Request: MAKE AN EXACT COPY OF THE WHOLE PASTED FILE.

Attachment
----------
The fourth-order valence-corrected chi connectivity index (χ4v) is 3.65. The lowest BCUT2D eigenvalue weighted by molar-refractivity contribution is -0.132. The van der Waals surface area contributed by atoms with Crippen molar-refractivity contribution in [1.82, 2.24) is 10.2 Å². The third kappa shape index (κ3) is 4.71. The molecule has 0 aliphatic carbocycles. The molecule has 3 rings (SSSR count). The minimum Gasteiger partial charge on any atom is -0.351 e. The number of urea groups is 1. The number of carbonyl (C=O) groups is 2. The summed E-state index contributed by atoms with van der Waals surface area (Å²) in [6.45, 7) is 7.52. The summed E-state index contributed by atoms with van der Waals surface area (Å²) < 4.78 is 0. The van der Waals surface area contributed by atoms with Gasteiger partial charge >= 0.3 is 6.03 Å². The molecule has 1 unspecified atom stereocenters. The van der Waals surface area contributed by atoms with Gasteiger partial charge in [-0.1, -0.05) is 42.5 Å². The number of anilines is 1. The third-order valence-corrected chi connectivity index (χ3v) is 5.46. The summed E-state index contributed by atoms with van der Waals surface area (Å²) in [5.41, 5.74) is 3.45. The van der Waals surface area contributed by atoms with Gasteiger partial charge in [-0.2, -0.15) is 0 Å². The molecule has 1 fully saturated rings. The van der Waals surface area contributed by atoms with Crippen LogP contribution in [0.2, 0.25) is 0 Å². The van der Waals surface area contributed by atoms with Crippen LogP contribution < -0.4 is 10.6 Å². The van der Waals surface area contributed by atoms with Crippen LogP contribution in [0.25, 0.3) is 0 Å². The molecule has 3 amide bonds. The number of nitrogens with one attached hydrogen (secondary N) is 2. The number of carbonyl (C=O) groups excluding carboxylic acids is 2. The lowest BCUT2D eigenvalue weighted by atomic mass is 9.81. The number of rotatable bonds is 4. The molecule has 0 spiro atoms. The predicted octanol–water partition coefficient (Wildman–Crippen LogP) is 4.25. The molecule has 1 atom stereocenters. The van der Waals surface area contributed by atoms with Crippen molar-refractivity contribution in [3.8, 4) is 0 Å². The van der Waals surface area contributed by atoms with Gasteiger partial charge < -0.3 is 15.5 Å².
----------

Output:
The fourth-order valence-corrected chi connectivity index (χ4v) is 3.65. The lowest BCUT2D eigenvalue weighted by molar-refractivity contribution is -0.132. The van der Waals surface area contributed by atoms with Crippen molar-refractivity contribution in [1.82, 2.24) is 10.2 Å². The third kappa shape index (κ3) is 4.71. The molecule has 0 aliphatic carbocycles. The molecule has 3 rings (SSSR count). The minimum Gasteiger partial charge on any atom is -0.351 e. The number of urea groups is 1. The number of carbonyl (C=O) groups is 2. The summed E-state index contributed by atoms with van der Waals surface area (Å²) in [6.45, 7) is 7.52. The summed E-state index contributed by atoms with van der Waals surface area (Å²) < 4.78 is 0. The van der Waals surface area contributed by atoms with Gasteiger partial charge >= 0.3 is 6.03 Å². The molecule has 1 unspecified atom stereocenters. The van der Waals surface area contributed by atoms with Gasteiger partial charge in [-0.1, -0.05) is 42.5 Å². The number of anilines is 1. The third-order valence-corrected chi connectivity index (χ3v) is 5.46. The summed E-state index contributed by atoms with van der Waals surface area (Å²) in [5.41, 5.74) is 3.45. The van der Waals surface area contributed by atoms with Gasteiger partial charge in [-0.2, -0.15) is 0 Å². The molecule has 1 fully saturated rings. The van der Waals surface area contributed by atoms with Crippen LogP contribution in [0.2, 0.25) is 0 Å². The van der Waals surface area contributed by atoms with Crippen LogP contribution < -0.4 is 10.6 Å². The van der Waals surface area contributed by atoms with Crippen LogP contribution in [0.25, 0.3) is 0 Å². The molecule has 3 amide bonds. The number of nitrogens with one attached hydrogen (secondary N) is 2. The number of carbonyl (C=O) groups excluding carboxylic acids is 2. The lowest BCUT2D eigenvalue weighted by atomic mass is 9.81. The number of rotatable bonds is 4. The molecule has 0 spiro atoms. The predicted octanol–water partition coefficient (Wildman–Crippen LogP) is 4.25. The molecule has 1 atom stereocenters. The van der Waals surface area contributed by atoms with Crippen molar-refractivity contribution in [3.8, 4) is 0 Å². The van der Waals surface area contributed by atoms with Gasteiger partial charge < -0.3 is 15.5 Å².